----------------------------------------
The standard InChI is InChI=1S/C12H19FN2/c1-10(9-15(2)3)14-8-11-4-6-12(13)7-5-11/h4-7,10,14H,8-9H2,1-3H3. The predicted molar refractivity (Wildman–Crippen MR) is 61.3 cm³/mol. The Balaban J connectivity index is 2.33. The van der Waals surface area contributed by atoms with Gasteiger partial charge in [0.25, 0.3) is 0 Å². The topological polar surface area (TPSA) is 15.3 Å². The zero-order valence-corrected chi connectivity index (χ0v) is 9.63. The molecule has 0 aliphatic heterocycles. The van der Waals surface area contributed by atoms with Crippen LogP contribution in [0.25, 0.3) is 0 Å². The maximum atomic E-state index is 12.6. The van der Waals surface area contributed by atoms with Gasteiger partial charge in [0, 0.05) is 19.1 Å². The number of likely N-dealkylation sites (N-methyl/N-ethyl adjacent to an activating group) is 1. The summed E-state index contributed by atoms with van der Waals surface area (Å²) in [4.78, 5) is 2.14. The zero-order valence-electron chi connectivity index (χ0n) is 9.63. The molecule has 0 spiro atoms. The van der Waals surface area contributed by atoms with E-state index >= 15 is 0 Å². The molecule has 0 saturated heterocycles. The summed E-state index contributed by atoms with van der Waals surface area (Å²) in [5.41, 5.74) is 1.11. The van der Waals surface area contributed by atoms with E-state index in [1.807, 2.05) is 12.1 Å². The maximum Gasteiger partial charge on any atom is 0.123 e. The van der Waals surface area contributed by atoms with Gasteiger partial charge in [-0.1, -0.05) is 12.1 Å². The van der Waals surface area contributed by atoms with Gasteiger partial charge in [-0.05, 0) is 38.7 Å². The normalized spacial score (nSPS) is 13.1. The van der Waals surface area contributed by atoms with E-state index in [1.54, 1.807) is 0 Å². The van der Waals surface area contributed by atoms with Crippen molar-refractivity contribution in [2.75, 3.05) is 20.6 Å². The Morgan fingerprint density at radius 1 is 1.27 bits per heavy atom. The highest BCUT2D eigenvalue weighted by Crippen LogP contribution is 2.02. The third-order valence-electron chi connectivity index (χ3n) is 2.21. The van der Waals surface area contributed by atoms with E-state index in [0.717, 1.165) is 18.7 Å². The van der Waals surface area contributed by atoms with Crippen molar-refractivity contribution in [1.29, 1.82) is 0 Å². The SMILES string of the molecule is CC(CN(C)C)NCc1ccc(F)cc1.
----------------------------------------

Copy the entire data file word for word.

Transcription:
The standard InChI is InChI=1S/C12H19FN2/c1-10(9-15(2)3)14-8-11-4-6-12(13)7-5-11/h4-7,10,14H,8-9H2,1-3H3. The predicted molar refractivity (Wildman–Crippen MR) is 61.3 cm³/mol. The Balaban J connectivity index is 2.33. The van der Waals surface area contributed by atoms with Gasteiger partial charge in [0.25, 0.3) is 0 Å². The topological polar surface area (TPSA) is 15.3 Å². The zero-order valence-corrected chi connectivity index (χ0v) is 9.63. The molecule has 0 aliphatic heterocycles. The van der Waals surface area contributed by atoms with Crippen LogP contribution in [0.25, 0.3) is 0 Å². The maximum atomic E-state index is 12.6. The van der Waals surface area contributed by atoms with Gasteiger partial charge in [0, 0.05) is 19.1 Å². The number of likely N-dealkylation sites (N-methyl/N-ethyl adjacent to an activating group) is 1. The summed E-state index contributed by atoms with van der Waals surface area (Å²) in [4.78, 5) is 2.14. The zero-order valence-electron chi connectivity index (χ0n) is 9.63. The molecule has 0 spiro atoms. The van der Waals surface area contributed by atoms with E-state index >= 15 is 0 Å². The molecule has 0 saturated heterocycles. The summed E-state index contributed by atoms with van der Waals surface area (Å²) in [5.41, 5.74) is 1.11. The van der Waals surface area contributed by atoms with E-state index in [1.807, 2.05) is 12.1 Å². The maximum Gasteiger partial charge on any atom is 0.123 e. The van der Waals surface area contributed by atoms with Gasteiger partial charge in [-0.1, -0.05) is 12.1 Å². The van der Waals surface area contributed by atoms with Gasteiger partial charge in [-0.05, 0) is 38.7 Å². The normalized spacial score (nSPS) is 13.1. The van der Waals surface area contributed by atoms with E-state index in [1.54, 1.807) is 0 Å². The van der Waals surface area contributed by atoms with Crippen molar-refractivity contribution in [2.75, 3.05) is 20.6 Å². The Morgan fingerprint density at radius 1 is 1.27 bits per heavy atom. The highest BCUT2D eigenvalue weighted by Crippen LogP contribution is 2.02. The third-order valence-electron chi connectivity index (χ3n) is 2.21. The van der Waals surface area contributed by atoms with E-state index in [0.717, 1.165) is 18.7 Å². The van der Waals surface area contributed by atoms with Crippen molar-refractivity contribution in [1.29, 1.82) is 0 Å². The SMILES string of the molecule is CC(CN(C)C)NCc1ccc(F)cc1.